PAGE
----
Like many other cards, the Bank of America Premium Rewards credit card offers a $100 credit towards TSA Pre or Global Entry every four years – not bad for those who don’t have either…and one can also gift this to a friend or family member. TSA Pre is nice to skip lines in airports and Global Entry is even better because it includes TSA Pre, gives you another form of ID, and allows for faster transit between airports after international flights.
The points earning for everyday spend isn’t so great on the Bank of America Premium Rewards card, but the big wins are with the signup bonus and airline incidental credits. Cardholders get only two points per dollar spent on dining and travel – not horrible, but not at the top like 4x points from the Amex personal Gold Card or 3x points on travel from cards like US Bank Altitude Reserve and Chase Sapphire Reserve…and Bank of America points are only worth one cent per point which is much lower than 1.5 cents or more per point with transferable points.
However, Bank of America Premium Rewards points earnings can be better if you have balances with Bank of America qualifying for preferred rewards. At least $20,000 in Bank of America deposit accounts including investments with Merrill Edge gives a 25% bonus in rewards. $50,000 gives a 50% bonus. $100,000 gives a 75% bonus.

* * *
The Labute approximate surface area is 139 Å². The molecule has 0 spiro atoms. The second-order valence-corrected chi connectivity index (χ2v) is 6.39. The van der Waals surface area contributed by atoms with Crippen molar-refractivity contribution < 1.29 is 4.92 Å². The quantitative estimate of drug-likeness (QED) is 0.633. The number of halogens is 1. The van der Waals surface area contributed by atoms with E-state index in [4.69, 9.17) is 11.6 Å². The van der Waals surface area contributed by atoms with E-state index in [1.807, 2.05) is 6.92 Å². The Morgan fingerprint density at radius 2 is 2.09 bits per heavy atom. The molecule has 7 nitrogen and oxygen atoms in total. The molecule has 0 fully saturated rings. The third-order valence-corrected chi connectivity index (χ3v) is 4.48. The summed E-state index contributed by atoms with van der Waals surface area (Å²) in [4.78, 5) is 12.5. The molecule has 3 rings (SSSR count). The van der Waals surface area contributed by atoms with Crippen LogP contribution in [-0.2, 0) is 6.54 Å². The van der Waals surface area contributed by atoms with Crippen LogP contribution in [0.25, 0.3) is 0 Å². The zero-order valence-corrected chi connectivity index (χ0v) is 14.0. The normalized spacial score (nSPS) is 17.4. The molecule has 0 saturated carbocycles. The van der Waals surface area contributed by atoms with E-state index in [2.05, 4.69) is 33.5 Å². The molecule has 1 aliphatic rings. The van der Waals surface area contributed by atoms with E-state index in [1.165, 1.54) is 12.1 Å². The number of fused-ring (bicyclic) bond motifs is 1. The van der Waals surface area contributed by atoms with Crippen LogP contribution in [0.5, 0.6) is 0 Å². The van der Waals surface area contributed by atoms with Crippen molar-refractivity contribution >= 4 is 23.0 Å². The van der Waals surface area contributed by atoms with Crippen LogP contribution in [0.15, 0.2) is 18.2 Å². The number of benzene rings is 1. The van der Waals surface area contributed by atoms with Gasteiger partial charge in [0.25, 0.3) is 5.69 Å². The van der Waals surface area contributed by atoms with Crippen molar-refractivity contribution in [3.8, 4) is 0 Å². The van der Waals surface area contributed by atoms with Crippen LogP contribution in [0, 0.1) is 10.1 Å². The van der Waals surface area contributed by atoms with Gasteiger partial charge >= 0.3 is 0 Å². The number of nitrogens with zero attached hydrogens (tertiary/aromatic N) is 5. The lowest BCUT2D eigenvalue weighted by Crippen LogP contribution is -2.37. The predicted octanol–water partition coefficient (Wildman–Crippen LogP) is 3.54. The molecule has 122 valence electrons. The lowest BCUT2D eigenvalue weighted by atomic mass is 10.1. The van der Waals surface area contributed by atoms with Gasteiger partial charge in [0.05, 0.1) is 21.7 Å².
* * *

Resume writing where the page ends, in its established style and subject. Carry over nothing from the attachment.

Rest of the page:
The money sitting with Bank of America gives bonuses, but comes with opportunity cost. Could $20,000 do more for you sitting elsewhere like other bank or investment accounts working towards cash bonuses? Could you instead actively use the $20,000 to make more money? Maybe parking money in Merrill Edge can be nice for those with lots of money who lack time to more actively have the money work for them…and the proposition is even better for those with multiple Bank of America cards although not as compelling for those with many credit cards because the category return from Preferred Rewards won’t be as appealing.